Surely the solution is quite simple and I’m surprised no one has suggested it before. We know we can’t win in the courts or in parliament against these people, as they are entrenched into every nook and cranny of the establishment that we seek to represent us. This is, effectively, a war.

    As we all know, driven grouse shooting depends on an overabundance of grouse in the shoot area, the supply as it were. All we need to do then, as in every successful war strategy, is cut off the supply. I know this will be controversial but we need to get up on the moors during breeding season and destroy the nests and the eggs of as many grouse as be can. The poor birds would only be getting shot anyway, so by destroying them at the embryo stage, we would be saving them from suffering further down the line. Think of it as collateral damage if you will.

    Let’s take the fight to them. Let’s disrupt their war effort as best we can. We will fight them on the moorlands etc etc… So come on. Who’s with me?

    • John Watson

      Absolutely no, Jonty. I understand your anger, but interfering with active nests of any species is illegal. If that doesn’t persuade you, just think of the bad press & triumphant shooters if you were caught

      Just no.

  • Albert Ross

    Sorry Jonty. I for one cannot do that. Quite apart from the illegality of the action I simply could not bring myself to destroy nests and eggs. To me that is coming down to the level of the opposition from the high ground of doing the right thing. You risk being looked upon as being no better and thus the argument has gone.
    However, as I have advocated on these pages several times already, we should take still the fight to the pockets and pleasures of the opposition.
    Forget protest days.
    Get out on the moors and disrupt the shooting on the inglorious twelfth. Make your point that way in the only language they understand. “Leave our raptors alone and risk losing a few grouse OR continue the illegal persecution and lose your days ‘fun with a gun’ and all the money you have paid out to do it.”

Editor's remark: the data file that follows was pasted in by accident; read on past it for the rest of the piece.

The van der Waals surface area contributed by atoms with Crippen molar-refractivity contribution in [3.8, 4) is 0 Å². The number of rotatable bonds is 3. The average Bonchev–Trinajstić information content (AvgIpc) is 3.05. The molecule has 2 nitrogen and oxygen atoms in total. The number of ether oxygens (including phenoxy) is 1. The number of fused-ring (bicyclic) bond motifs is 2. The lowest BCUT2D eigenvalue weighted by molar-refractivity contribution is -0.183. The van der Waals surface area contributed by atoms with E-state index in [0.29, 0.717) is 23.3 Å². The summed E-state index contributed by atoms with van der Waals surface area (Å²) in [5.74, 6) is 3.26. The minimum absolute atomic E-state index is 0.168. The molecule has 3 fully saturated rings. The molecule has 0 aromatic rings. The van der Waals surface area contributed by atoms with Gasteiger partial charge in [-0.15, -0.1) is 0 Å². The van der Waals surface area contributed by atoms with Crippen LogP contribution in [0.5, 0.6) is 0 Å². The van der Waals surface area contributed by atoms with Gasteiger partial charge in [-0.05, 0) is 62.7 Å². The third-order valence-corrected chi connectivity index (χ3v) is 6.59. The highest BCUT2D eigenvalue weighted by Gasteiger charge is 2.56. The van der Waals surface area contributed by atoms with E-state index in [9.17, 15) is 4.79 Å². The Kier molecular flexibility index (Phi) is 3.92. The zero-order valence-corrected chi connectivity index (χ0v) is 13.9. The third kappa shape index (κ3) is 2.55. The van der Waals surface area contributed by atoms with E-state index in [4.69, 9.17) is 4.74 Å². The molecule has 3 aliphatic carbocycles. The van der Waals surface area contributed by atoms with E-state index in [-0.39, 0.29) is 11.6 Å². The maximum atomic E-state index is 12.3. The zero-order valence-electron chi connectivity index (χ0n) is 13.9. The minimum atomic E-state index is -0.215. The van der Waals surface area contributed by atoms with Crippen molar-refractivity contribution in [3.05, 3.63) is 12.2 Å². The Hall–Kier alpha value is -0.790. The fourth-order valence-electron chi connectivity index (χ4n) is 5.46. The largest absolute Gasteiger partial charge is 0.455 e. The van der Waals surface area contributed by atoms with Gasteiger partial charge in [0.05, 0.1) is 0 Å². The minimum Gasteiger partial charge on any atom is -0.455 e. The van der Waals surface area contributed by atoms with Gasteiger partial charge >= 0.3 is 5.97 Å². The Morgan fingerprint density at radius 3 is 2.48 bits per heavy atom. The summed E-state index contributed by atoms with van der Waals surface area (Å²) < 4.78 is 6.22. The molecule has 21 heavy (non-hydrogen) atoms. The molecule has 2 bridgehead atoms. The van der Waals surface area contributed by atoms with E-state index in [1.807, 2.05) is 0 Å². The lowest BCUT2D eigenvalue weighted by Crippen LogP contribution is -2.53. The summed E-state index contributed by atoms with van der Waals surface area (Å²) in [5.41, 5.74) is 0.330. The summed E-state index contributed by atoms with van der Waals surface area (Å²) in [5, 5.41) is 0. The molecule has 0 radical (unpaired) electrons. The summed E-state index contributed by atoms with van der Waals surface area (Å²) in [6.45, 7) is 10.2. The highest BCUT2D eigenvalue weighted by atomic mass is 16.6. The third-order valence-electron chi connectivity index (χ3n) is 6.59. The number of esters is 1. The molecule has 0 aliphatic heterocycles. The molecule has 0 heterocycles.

Properly planned and executed there would be no risk and the point would have been forcefully made. Now, who is for a nice legal hike on our hills?
    Bowland looks a nice venue and I have a window in my diary for Saturday 12th August.

    Editor’s Comment. Totally agree, there is no way we could support damaging grouse eggs or their nests, This kind of action apart from possibly being illegal would bring us down to their level. We also agree that protest days have their limits, but never the less they have brought people together and highlighted the issues of illegal raptor persecution. The 2017 may well be the last hen harrier day, we MUST look to take our fight onto the moors.

  • Jonty

    A fair and reasoned response Albert and John. You are, of course, both right in what you say but I am so bloody angry about this. I don’t see how we can ever win by fair and legal means, such is the entrenchment in the establishment. I don’t think protest days will achieve anything unless there’s proper disruption of the shoots, and for that, you will need a massive turn out.

  • Albert Ross

    Actually you don’t need that many protesters to spoil somebody’s day. A lone walker with his dog can soon empty a pheasant covert or turnip field. (but best not be too open on this forum as that could be illegal if shown to be deliberate.)
    But if, as an example, there was a pocket of birds ahead of beaters and something happened to flush them in the wrong direction away from the guns first, the guns would be frustrated.
    Should this be repeated I think the message might get through that better a few birds lost to protected raptors than an expensive day out with little to show for it.
    Just thinking aloud of course.